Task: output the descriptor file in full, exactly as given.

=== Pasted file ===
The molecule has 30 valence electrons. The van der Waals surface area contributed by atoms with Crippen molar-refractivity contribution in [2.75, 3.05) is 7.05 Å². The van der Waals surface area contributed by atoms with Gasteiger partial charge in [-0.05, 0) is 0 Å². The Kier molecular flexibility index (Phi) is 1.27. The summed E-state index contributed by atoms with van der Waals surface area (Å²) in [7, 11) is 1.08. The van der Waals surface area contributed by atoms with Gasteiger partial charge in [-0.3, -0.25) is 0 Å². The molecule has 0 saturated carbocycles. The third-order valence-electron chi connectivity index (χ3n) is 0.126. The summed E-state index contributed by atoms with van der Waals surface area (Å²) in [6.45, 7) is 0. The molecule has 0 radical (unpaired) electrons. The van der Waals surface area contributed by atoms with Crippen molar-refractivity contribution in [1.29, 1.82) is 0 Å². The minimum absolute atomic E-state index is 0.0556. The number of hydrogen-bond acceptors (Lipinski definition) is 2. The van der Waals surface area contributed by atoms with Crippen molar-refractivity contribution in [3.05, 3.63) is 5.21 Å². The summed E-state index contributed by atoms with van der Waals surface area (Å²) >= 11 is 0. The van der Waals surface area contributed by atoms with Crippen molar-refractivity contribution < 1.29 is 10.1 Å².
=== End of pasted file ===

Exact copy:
The molecule has 30 valence electrons. The van der Waals surface area contributed by atoms with Crippen molar-refractivity contribution in [2.75, 3.05) is 7.05 Å². The van der Waals surface area contributed by atoms with Gasteiger partial charge in [-0.05, 0) is 0 Å². The Kier molecular flexibility index (Phi) is 1.27. The summed E-state index contributed by atoms with van der Waals surface area (Å²) in [7, 11) is 1.08. The van der Waals surface area contributed by atoms with Gasteiger partial charge in [-0.3, -0.25) is 0 Å². The molecule has 0 saturated carbocycles. The third-order valence-electron chi connectivity index (χ3n) is 0.126. The summed E-state index contributed by atoms with van der Waals surface area (Å²) in [6.45, 7) is 0. The molecule has 0 radical (unpaired) electrons. The van der Waals surface area contributed by atoms with Crippen molar-refractivity contribution in [1.29, 1.82) is 0 Å². The minimum absolute atomic E-state index is 0.0556. The number of hydrogen-bond acceptors (Lipinski definition) is 2. The van der Waals surface area contributed by atoms with Crippen molar-refractivity contribution in [3.05, 3.63) is 5.21 Å². The summed E-state index contributed by atoms with van der Waals surface area (Å²) >= 11 is 0. The van der Waals surface area contributed by atoms with Crippen molar-refractivity contribution < 1.29 is 10.1 Å².